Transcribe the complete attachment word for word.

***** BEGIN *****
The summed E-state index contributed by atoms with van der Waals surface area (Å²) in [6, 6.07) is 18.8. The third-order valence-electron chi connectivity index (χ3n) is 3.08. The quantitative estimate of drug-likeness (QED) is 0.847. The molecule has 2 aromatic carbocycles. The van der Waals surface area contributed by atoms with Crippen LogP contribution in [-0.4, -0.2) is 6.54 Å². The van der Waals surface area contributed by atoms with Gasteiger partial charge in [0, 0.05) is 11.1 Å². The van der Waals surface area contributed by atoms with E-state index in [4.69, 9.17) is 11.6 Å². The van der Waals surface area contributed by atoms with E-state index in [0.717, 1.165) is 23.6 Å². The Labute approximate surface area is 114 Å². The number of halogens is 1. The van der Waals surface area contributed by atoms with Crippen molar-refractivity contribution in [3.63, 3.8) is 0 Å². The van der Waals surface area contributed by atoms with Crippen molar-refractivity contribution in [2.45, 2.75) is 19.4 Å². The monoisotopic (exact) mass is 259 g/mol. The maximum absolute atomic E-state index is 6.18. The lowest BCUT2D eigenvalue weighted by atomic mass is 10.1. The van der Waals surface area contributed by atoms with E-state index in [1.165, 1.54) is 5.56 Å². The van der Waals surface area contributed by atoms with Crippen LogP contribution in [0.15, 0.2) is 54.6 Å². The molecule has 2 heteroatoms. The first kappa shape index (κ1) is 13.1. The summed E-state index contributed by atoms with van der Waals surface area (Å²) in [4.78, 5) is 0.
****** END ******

The summed E-state index contributed by atoms with van der Waals surface area (Å²) in [6, 6.07) is 18.8. The third-order valence-electron chi connectivity index (χ3n) is 3.08. The quantitative estimate of drug-likeness (QED) is 0.847. The molecule has 2 aromatic carbocycles. The van der Waals surface area contributed by atoms with Crippen LogP contribution in [-0.4, -0.2) is 6.54 Å². The van der Waals surface area contributed by atoms with Gasteiger partial charge in [0, 0.05) is 11.1 Å². The van der Waals surface area contributed by atoms with E-state index in [4.69, 9.17) is 11.6 Å². The van der Waals surface area contributed by atoms with E-state index in [0.717, 1.165) is 23.6 Å². The Labute approximate surface area is 114 Å². The number of halogens is 1. The van der Waals surface area contributed by atoms with Crippen molar-refractivity contribution in [3.63, 3.8) is 0 Å². The van der Waals surface area contributed by atoms with Crippen molar-refractivity contribution in [2.45, 2.75) is 19.4 Å². The monoisotopic (exact) mass is 259 g/mol. The maximum absolute atomic E-state index is 6.18. The lowest BCUT2D eigenvalue weighted by atomic mass is 10.1. The van der Waals surface area contributed by atoms with E-state index in [1.165, 1.54) is 5.56 Å². The van der Waals surface area contributed by atoms with Crippen LogP contribution in [0.15, 0.2) is 54.6 Å². The molecule has 2 heteroatoms. The first kappa shape index (κ1) is 13.1. The summed E-state index contributed by atoms with van der Waals surface area (Å²) in [4.78, 5) is 0.